Apps Expose Poor Web Design

Tuesday, April 24, 2012

Tech blogger Jeff Atwood compares the clean interface of his eBay app with the difficult-to-use parent web site and asks, "Will apps kill websites?" I don't use eBay, but I have noticed some of the things he points out in his subsequent discussion of apps (and mobile versions of web sites) versus web sites. I think the essential point about his comparison is as follows.

The implied lesson here is to embrace constraints. Having a limited, fixed palette of UI controls and screen space is a strength. ... The nearly unlimited freedom that you get in a modern web browser to build whatever UI you can dream up, and assume as large or as small a page as you like, often ends up being harmful to users. It certainly is in the case of eBay.

If you're starting from scratch, you should always design the UI first, but now that we have such great mobile and tablet device options, consider designing your site for the devices that have the strictest constraints first, too. This is the thinking that led to mobile first design strategy. It helps you stay focused on a simple and uncluttered UI that you can scale up to bigger and beefier devices. Maybe eBay is just going in the wrong direction here; design simple things that scale up; not complicated things you need to scale down. [bold added]
I'll add that it isn't complexity per se that kills user experience on web sites, but the unfocused more-is-better mentality that seems to pervade web design now in so many ways.

I'll also add that the paring down of a web site can be done poorly. For example, the Google Maps app on my phone displays a huge address flag that obscures a big chunk of the tiny map on my phone. (I recall thinking, "I just typed this in: What do I need it here for, anyway?") It's not obvious how to get rid of it, either. And then there doesn't seem to be an option in the app to show mass transit -- a major flaw for a Bostonian on foot. (I base this on using the app a few times when in a hurry, but apps are supposed to be somewhat intuitive, so I don't think I'm being unfair.)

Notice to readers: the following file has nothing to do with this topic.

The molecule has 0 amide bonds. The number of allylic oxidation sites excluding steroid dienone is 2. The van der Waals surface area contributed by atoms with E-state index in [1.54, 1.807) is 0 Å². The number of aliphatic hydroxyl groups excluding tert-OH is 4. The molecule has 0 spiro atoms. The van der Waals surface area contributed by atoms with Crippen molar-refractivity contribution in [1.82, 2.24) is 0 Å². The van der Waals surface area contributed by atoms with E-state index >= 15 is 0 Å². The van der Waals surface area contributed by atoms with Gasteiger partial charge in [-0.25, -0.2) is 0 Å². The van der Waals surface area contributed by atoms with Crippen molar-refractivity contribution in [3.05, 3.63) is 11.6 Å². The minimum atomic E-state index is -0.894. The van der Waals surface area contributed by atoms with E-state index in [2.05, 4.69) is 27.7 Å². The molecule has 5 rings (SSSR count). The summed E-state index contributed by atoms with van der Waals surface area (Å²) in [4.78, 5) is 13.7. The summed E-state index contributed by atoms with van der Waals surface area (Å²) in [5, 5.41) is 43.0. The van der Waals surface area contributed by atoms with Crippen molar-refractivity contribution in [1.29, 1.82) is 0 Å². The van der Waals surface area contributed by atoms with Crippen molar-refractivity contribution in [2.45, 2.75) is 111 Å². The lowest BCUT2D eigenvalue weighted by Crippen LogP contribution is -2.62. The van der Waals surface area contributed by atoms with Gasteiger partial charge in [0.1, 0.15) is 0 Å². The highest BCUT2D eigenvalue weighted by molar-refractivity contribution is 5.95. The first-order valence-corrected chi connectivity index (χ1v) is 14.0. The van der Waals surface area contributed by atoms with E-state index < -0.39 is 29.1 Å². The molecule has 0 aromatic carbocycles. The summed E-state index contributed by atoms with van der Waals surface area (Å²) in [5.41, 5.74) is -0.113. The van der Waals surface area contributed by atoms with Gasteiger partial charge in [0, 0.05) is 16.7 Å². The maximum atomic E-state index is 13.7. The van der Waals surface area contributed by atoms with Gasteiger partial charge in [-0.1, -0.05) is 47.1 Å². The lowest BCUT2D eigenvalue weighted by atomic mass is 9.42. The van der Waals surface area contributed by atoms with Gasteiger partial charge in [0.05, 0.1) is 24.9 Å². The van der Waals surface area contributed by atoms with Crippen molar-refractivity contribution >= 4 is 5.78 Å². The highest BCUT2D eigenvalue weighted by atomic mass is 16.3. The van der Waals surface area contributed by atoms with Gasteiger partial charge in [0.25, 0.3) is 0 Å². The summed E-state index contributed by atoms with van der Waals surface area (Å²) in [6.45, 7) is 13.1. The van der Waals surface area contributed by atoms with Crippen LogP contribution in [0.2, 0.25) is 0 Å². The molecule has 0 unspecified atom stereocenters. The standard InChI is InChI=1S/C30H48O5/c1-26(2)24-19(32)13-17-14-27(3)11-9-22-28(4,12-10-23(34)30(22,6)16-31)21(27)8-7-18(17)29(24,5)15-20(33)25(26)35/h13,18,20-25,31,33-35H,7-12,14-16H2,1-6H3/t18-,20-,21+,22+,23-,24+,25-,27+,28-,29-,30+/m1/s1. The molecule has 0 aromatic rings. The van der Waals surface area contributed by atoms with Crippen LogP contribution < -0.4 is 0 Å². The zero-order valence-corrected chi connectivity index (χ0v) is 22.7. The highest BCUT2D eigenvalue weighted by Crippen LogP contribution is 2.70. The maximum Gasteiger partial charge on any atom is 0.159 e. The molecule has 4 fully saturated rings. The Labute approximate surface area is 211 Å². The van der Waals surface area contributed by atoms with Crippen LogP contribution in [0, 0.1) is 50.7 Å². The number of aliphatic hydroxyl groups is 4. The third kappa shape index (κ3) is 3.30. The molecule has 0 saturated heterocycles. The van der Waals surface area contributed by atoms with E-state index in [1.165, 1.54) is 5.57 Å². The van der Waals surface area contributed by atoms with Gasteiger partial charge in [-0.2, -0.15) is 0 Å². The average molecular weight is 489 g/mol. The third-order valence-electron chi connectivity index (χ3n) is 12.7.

Since my first reaction to seeing Atwood's title was, "No. Bad design will kill some websites," I guess it's safe to say that I agree with Atwood's conclusion. However, I disagree with Atwood that there is no clear winner in the comparison between apps and websites. I think (and hope) that decently-designed web sites could eventually make the variety of apps that act as surrogates for web sites obsolete.

-- CAV


annaharris said...

One more important thing s in Web designing: Good App might kill a bad website and bad app would not kill a good website.

Gus Van Horn said...